Navigating to Find Primary Sources Transcript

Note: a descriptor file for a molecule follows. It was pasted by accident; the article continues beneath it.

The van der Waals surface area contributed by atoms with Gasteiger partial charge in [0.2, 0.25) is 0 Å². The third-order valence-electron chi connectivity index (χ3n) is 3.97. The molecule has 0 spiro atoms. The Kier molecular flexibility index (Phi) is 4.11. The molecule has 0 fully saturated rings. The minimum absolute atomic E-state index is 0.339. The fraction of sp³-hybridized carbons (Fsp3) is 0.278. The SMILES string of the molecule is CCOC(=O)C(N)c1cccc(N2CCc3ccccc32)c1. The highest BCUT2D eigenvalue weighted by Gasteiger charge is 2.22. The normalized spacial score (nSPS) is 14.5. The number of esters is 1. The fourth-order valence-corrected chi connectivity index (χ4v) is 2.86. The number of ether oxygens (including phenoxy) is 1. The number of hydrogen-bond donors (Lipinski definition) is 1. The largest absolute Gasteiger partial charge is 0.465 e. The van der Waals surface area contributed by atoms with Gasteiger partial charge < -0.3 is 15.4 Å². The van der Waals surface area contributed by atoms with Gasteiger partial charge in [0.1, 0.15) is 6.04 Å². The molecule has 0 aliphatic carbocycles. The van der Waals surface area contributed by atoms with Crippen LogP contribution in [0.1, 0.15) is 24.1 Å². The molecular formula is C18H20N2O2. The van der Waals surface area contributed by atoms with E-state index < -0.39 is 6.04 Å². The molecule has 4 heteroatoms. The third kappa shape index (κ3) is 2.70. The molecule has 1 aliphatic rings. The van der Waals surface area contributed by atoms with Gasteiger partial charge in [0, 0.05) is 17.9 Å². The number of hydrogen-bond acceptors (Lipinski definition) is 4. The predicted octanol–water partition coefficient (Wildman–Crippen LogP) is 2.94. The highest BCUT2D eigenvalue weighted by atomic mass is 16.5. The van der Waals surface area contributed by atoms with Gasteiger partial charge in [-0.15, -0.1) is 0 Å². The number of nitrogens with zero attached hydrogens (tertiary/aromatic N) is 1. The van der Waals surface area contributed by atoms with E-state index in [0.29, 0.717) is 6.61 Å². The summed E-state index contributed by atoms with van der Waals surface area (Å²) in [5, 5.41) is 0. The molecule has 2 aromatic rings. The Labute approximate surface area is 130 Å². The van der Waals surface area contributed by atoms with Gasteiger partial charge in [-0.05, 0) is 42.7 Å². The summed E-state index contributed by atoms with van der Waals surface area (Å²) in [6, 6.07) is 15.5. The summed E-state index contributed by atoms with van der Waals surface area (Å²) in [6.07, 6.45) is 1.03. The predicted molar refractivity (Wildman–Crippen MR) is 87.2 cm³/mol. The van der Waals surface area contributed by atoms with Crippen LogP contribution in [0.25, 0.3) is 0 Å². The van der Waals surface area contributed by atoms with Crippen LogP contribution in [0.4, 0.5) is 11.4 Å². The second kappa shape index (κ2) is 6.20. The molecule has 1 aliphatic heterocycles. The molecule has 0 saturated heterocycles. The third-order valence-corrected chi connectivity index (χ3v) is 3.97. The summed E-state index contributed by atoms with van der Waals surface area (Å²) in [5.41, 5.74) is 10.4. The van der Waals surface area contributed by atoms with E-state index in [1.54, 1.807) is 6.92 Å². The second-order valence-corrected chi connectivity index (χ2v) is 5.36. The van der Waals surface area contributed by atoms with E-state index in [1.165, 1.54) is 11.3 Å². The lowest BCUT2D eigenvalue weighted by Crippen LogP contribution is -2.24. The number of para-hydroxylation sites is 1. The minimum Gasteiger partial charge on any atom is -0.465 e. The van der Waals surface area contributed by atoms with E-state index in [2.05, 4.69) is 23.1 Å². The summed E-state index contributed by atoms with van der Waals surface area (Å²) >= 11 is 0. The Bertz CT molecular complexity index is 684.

How I find primary sources in World History Commons—there's a couple of different options— so I'll start. If we navigate to World History Commons in the upper right hand corner there's four different links: (1) sources, (2) teaching, (3) methods, and (4) reviews. And I'll start with sources because this is oftentimes the fastest way. So, I'll click on sources and then it will bring me to a landing page. Now the order of the items is not indicative of importance, it is largely just how they were input into the database but along the left-hand side we'll have a series of filters and there I can choose what I'm looking for. So, let's say I'm looking for something in the Middle East and that's my region and in the time period I'd like something that is modern between 1800 CE and 1950. And so as a subject I'm going to choose gender. So I've got Middle East, modern, and gender. Then I click apply and it'll bring up a number of different sources that it has. Now in this particular instance it doesn't bring up anything—which you think is a problem, but here's the key: often when we look at this in terms of the availability of sources this is not as big a source base as say the British Museum. What it does mean is that sometimes we will have to be a little creative in the way in which we frame some of our searches. So, instead of using gender I use family life as my subject matter. Then, I get a source called "Fundraising for Palestinian Families in Jerusalem," and this source is from 1936. So, oftentimes you may come up with a filter or search which doesn't yield the results that you want. Sometimes what that requires is just thinking a little bit more creatively about how you're structuring your search because there may be excellent beautiful things that you need, that are there that you want and that you're able to find, but you just need to be a little creative. So, one way is just going right to the sources. Another way is to use teaching, methods, and reviews. And these are all secondary sources. There they can be modules long or short. They can be lessons on how to teach a particular topic. For example, analyzing newspapers under the methods section. Or they can be reviews by history teachers of websites and all of them have primary sources at the end of them. But you start by looking at the secondary source and then if it works for what you're looking for say I'm looking under teaching and there's a long teaching module on masculinity and femininity in the Mongol Empire that works for me. I can click through to that and then I can see some other sources. So, the third way in addition to directly clicking on sources or going through teaching methods or reviews, the third way that I use to find primary sources is simply to go to the search bar and here it's going to find every word that I stick in. And so oftentimes I will combine the keywords that I know from the source filters. So, if I know a period is called early modern I will type in quotation marks "early modern" and then I will type in the word that I want. Say I'm looking at water history I'll type in quotation marks "early modern" and then I'll type in quotation marks "water" and by using quotation marks I will be able to get kind of a needle in a haystack. You'll be able to find some just fantastic stuff by using the filter terms that are under sources as keywords in quotation marks. And that's how I find primary sources on World History Commons.